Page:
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In February of 2015, Maryland governor Larry Hogan created the Heroin and Opioid Emergency Task Force in response to the heroin epidemic sweeping across the state. Heroin overdose deaths more than doubled in the state in just a few years, with 247 deaths in 2011 to 578 deaths in 2014. The problem is no longer limited to the inner city, either- rural and suburban counties across the state are suffering from the ravages of heroin addiction.

Hogan’s Task Force

The task force, chaired by Lt. Governor Boyd Rutherford, was established in order to improve public awareness, increase access to treatment for those in need, improve quality of care, find alternatives to incarceration for non-violent drug offenders, and improve law enforcement coordination.The committee is made up of experts in drug-related law enforcement, substance abuse treatment, addiction experts, and a mother who lost her daughter to this disease. Regional summits were held in the Upper/Lower Shores, Central, Southern, Western, and DC areas, which gave Maryland residents statewide the opportunity to voice their concerns and make suggestions. This task force is truly a joint effort, that will hopefully make a positive head start in repairing the damage heroin and other opiates have created in our state.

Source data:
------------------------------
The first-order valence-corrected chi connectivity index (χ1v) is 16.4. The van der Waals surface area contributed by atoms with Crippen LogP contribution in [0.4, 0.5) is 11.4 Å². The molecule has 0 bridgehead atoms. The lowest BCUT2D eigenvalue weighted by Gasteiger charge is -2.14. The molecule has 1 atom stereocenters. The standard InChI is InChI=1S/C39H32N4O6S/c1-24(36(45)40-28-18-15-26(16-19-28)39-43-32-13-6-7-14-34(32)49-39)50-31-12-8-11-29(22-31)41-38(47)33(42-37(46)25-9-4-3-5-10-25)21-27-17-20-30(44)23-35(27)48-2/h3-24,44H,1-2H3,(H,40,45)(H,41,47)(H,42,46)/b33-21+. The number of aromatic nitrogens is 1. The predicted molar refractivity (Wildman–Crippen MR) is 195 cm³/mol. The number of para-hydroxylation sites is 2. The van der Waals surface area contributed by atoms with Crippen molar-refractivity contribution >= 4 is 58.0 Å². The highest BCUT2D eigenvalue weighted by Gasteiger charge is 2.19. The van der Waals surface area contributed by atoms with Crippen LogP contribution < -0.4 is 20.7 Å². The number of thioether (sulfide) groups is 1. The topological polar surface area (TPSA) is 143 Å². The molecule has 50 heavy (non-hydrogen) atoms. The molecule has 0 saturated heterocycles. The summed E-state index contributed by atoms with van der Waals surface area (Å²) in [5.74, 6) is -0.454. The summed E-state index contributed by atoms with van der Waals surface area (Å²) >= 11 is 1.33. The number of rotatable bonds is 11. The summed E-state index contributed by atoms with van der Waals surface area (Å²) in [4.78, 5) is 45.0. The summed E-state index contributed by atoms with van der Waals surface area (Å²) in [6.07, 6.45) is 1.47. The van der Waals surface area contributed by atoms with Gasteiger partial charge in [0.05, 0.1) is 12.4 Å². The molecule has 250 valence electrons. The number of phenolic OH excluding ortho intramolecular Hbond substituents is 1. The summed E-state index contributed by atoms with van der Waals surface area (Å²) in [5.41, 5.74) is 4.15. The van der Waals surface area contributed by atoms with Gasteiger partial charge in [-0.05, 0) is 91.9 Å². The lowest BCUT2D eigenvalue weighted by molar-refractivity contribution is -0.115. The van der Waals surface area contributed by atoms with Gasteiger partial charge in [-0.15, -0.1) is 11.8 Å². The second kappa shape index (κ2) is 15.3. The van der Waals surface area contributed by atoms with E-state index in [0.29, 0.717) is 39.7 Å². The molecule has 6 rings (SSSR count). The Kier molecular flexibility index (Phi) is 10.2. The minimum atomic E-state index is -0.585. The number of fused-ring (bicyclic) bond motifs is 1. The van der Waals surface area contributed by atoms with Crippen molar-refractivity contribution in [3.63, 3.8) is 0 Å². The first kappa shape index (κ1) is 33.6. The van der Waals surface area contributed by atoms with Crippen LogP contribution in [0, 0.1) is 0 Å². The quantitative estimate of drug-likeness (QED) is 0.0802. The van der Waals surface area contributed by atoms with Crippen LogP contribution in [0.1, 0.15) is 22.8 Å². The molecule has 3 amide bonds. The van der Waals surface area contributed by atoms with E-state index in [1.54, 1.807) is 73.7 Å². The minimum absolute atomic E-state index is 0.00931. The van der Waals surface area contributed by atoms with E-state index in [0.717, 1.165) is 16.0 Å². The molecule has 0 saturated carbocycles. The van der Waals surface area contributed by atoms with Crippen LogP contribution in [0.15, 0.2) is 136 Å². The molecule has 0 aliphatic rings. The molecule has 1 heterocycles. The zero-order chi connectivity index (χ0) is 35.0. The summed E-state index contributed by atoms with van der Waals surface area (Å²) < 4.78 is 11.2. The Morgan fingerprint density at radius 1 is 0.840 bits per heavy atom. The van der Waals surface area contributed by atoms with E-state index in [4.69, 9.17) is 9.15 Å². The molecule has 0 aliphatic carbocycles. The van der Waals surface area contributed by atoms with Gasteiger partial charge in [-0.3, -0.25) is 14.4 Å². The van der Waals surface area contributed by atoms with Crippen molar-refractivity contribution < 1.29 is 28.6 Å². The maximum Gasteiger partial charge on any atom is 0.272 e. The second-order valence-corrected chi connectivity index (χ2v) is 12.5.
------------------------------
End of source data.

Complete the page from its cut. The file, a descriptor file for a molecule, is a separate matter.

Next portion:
In August of the same year, the task force released its first interim report, which was the outcome of months of research, discussion, and cooperation. The report includes research findings, status of individual workgroups, resource allocation recommendations, and preliminary advisements for state efforts. As noted in a press release on at the end of the summer, the task force made ten specific suggestions for use by state agencies or relevant organizations, including:

  1. Earlier and Broader Incorporation of Heroin and Opioid Prevention into the Health Curriculum
  2. Infusion of Heroin and Opioid Prevention into Additional Disciplines
  3. Heroin and Opioid Addiction Integrated into Service Learning Projects
  4. Student-Based Heroin and Opioid Prevention Campaign
  5. Video PSA Campaign
  6. Maryland Emergency Department Opioid Prescribing Guidelines
  7. Maryland State Police Training on the Good Samaritan Law
  8. Maryland State Police Help Cards and Health Care Follow-Up Unit
  9. Faith-Based Addiction Treatment Database
  10. Overdose Awareness Week

Further, funding announcements were made related to improving access to treatment and quality of care, providing community-focused naloxone training and distribution; and expanding recovery options for women with children. The full Interim Report can be read here, and the final report for the Task Force will be due December 1, 2015.

If you or someone you know is struggling with heroin or opiate addiction, there is hope. Contact the treatment professionals at Serenity Acres today.